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Microsoft Extends Embedded Indemnification

As the mobile and embedded industry continues to face various intellectual property and patent challenges, Microsoft is upping the indemnification ante it offers its partners.

Microsoft Embedded and Windows Mobile OEM partners and distributors will now enjoy the same level of protection that other Microsoft platform partners have benefited from.

Microsoft claims that the new protection is not being driven as a direct result of recent alleged patent-infringement suits that have been filed against Microsoft.

The extended indemnification protection now provides Windows Embedded and Mobile OEMs and distributors with defense against IP claims in all of the counties that Microsoft serves.

It also removes the monetary cap for defense costs and provides protection of patent, copyright, trademark and trade-secret claims related to Windows Mobile and Windows Embedded software.

At the end of 2005, Visto, a company partially owned by Research in Motion's patent nemesis NTP, filed suit against Microsoft alleging that Windows Mobile 5.0 infringes on three Visto-awarded patents.

But David Kaefer, director of business development for the Intellectual Property and Policy group at Microsoft, said that Visto was not the impetus for the protection extension.

"I don't think that any one lawsuit or circumstance is driving us towards making this announcement," Kaefer told internetnews.com. "We have about two-dozen patent suits today that we defend against.

"Is it the Visto response? No, " Kaefer continued. "This is something that is specific to the amount of time it takes to deal with the unique needs of this segment."

Kaefer explained that Microsoft has been working on adding the additional protection since May and that the delay is due to differences between the embedded space and the rest of Microsoft's product portfolio.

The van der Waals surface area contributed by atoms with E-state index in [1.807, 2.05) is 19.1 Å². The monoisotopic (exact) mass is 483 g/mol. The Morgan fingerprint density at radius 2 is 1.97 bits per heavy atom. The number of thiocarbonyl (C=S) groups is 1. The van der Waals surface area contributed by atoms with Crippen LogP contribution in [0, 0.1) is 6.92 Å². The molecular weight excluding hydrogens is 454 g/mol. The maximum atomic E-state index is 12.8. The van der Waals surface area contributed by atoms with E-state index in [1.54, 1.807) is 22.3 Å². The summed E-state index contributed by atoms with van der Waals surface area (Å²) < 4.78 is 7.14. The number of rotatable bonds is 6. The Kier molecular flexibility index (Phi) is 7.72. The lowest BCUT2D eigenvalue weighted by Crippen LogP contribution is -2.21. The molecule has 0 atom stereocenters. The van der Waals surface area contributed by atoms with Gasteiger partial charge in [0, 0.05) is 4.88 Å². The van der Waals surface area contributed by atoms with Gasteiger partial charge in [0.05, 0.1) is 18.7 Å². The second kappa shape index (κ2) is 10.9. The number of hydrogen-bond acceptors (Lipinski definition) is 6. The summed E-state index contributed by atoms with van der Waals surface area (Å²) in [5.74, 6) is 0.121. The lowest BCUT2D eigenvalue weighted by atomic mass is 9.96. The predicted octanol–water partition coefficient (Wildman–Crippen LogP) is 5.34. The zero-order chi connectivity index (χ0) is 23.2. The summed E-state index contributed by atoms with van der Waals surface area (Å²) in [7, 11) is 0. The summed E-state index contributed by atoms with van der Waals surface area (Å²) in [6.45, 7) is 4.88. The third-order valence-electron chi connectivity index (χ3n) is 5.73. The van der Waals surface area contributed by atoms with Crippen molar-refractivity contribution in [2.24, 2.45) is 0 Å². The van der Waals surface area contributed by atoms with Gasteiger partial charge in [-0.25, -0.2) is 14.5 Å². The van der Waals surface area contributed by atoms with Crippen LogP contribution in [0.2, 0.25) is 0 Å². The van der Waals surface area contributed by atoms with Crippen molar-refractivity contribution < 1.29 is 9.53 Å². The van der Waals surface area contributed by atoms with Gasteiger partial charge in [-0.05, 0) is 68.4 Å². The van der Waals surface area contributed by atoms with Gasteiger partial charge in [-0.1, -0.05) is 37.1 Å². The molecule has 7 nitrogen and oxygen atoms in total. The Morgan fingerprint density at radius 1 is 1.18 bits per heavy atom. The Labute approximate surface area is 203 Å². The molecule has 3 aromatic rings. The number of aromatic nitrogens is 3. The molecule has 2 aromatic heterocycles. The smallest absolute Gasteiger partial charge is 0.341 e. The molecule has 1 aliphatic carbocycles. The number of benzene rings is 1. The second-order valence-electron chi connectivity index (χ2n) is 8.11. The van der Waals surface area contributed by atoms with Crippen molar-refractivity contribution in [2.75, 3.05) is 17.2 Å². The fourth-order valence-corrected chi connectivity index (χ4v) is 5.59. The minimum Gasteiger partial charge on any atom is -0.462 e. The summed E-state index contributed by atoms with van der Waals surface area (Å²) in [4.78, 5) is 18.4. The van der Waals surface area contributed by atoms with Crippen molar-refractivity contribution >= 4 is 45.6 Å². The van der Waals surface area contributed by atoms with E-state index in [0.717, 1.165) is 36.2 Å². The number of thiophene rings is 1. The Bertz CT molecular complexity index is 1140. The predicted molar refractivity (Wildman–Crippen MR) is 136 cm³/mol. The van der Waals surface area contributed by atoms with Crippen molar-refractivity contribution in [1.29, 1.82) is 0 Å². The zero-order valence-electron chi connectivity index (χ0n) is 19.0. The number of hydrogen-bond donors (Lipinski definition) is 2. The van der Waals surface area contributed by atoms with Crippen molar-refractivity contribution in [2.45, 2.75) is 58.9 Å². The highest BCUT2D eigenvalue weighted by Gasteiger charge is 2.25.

Embedded devices manufactures like to have a lot of say and control about how they shape and even modify software to make it fit on devices. The potential for modification is what makes it the indemnification a bit tricky.

Microsoft has now figured out a solution. According to Kaefer, the simple notion is that source code that Microsoft ships is covered to the extent that if the embedded distributor adds their own source code, that is not covered.

The extension of indemnification for Mobile and Embedded partners is particularly an advantage because of the high costs of dealing with potential infringement issues.

"Many companies that have experimented with building their own software have realized that it puts them in charge of managing the IP cost and risk," Kaefer said.

In the buy versus build decision, the added benefit of indemnity is a significant value add in Kaefer's view.

Microsoft's protection is also noteworthy in that it extends to all of its partners, regardless of size.

"It is common practice in the industry for some partners to get better indemnifications than other partners," Kaefer said. "The message that we're sending is that from our biggest partner to our most modest-sized partners, you will all get one level of standard indemnification."

Microsoft began its more widespread indemnification efforts originally back in 2004. IDC and Forrester Research shortly thereafter lauded its efforts as being industry-leading.

The mobile and embedded spaces remain fiercely competitive, with Microsoft, according to some, leading the pack.

Linux is hardly a slouch in embedded and remains a competitor to Microsoft. A recent study reported that the embedded Linux market is valued at $100 million dollars a year.

Linux has of course come under intellectual and patent scrutiny from SCO in recent years; though Linux vendors have all, to some degree, offered indemnification to their users, as well.